Overall, as I previously mentioned, Uncle Sam has some value as a shallow, formulaic slasher movie. It was definitely a bit late to the game, though: this would have fit in great in the 1980s, but seems dated for the mid-1990s. It does provide a 4th of July themed horror movie, though, if that is what you are looking for. While this is definitely not one of Cohen’s better screenplays (nor one of Lustig’s better movies), there is definitely a kernel of an interesting idea here, even though nothing much comes of it.

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Uninvited

Uninvited

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Today I am going to take a look at a truly bizarre low budget film about a killer cat: 1988’s Uninvited.

The plot of Uninvited is succinctly summarized on IMDb as follows:

A mutated killer cat finds its way on-board a yacht.

Uninvited was produced, written, and directed by Greydon Clark, who is probably best known for his work on the Joe Don Baker movies Final Justice and Joysticks.

The music for the film was provided by Dan Slider, who most notably composes and orchestrates the music for the long-running television series America’s Funniest Home Videos.

The cinematographer for Uninvited was Nicholas von Sternberg, who shot the blaxsploitation classic Dolemite, Greydon Clark’s films Final Justice and Joysticks, and David DeCoteau’s infamous Dr. Alien.

uninvited2The cast of the film is headlined by George Kennedy, who is best known for more acclaimed movies like Cool Hand Luke and The Dirty Dozen, and is by far the most recognizable face in the lot. Other cast members include Alex Cord (Airwolf), Clu Galuger (Return of the Living Dead), Clare Carey (Coach), and Toni Hudson (Leatherface: Texas Chainsaw Massacre III).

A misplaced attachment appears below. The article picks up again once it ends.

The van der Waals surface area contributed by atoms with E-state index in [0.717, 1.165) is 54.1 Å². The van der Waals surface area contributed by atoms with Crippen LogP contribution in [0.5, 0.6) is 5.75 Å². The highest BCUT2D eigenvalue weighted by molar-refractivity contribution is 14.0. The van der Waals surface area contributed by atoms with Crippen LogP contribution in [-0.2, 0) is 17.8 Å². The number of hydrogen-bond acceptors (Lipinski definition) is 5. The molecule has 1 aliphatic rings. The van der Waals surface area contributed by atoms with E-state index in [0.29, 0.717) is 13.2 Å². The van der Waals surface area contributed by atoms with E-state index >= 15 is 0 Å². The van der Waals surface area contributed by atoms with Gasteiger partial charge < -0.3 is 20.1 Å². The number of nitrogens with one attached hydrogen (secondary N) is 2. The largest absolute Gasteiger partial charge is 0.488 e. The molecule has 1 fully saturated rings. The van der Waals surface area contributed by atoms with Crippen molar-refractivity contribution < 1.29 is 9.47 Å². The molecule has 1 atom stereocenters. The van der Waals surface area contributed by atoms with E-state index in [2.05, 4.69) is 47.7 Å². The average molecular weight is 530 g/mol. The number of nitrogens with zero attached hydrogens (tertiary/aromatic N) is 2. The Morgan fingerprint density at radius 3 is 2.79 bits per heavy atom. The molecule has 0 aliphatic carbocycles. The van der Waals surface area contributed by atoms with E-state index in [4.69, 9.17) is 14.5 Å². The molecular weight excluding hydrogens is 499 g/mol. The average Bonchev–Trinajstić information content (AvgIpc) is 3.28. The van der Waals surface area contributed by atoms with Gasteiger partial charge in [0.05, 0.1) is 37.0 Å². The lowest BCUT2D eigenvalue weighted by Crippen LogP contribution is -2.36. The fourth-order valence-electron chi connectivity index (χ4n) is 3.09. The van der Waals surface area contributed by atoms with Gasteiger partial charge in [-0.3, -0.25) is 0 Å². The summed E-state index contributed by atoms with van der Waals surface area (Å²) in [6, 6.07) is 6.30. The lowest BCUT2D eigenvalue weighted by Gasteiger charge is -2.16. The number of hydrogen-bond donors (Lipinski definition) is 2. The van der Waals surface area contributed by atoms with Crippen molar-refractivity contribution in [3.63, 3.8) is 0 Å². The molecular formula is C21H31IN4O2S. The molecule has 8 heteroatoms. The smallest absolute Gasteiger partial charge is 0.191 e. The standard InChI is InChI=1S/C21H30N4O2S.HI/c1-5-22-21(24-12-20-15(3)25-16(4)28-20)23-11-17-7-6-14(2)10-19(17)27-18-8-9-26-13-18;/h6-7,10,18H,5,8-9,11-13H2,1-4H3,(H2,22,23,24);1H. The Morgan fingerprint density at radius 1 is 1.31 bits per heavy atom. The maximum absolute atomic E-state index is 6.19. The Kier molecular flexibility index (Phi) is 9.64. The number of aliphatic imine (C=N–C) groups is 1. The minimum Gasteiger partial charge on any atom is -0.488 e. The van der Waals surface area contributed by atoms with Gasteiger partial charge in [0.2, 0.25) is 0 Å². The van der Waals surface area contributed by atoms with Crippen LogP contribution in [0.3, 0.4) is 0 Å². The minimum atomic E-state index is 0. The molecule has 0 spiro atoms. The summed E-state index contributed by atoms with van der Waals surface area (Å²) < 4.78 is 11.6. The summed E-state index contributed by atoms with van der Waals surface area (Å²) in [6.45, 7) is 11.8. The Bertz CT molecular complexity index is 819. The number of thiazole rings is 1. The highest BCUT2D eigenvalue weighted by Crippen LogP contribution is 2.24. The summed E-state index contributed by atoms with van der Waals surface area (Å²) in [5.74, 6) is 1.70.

The year prior to Uninvited, a similar movie was released in China called Evil Cat, which also follows the sinister exploits of a blood-thirsty feline.

Currently, Uninvited holds an impressively low 4.0/10 IMDb user rating, along with a 50% audience score on Rotten Tomatoes.

I sincerely believe that there is only reason that this movie is at all remembered: the cat monster puppet. Holy crap, this cat puppet is honestly one of the worst movie effects I have ever seen. With that said, this movie is simultaneously made and broken by that ridiculous cat puppet. Without it, the movie would have been completely forgettable, and totally lost to the ages. With it, the movie is exponentially more atrocious, but enough so that it has stuck with people through the years.

uninvited4Beyond the puppet, there isn’t much to say about the movie. As you might expect, it has a really slow story, which is fairly typical of this sort of b-movie. If the story had stayed targeted on the cat, there might have been some potential, but the focus regularly drifts to a group of teenagers and a couple of criminals, who are all pretty dull.

Outside of a couple of interesting bulging vein effects, the technical aspects of the movie are pretty much what you would expect from this sort of flick: there are a lot of sound issues, the music is hilariously awful, and the visuals certainly aren’t anything to write home about.

While Uninvited showcases an interesting idea and original concept, I think this was a case of the filmmakers vision exceeding his grasp. With such a low budget, there is just no way that an elaborate cat-demon could have been pulled off adequately.  While that may mean that this movie was doomed from the start, I can certainly say that I am glad it exists, because it is so unique. I highly recommend looking up some clips and stills from the movie, but I certainly don’t endorse sitting through it. The pacing issues make sitting through the whole run time a little too much of a slog, but the cat puppet action simply can’t be missed.

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Jockstrap Slaughterhouse

Jockstrap Slaughterhouse

Today, I’m going to be fulfilling a request from one of my gracious Patreon patrons, and talking about Jockstrap Slaughterhouse.

The plot of Jockstrap Slaughterhouse is summarized on IMDb as follows: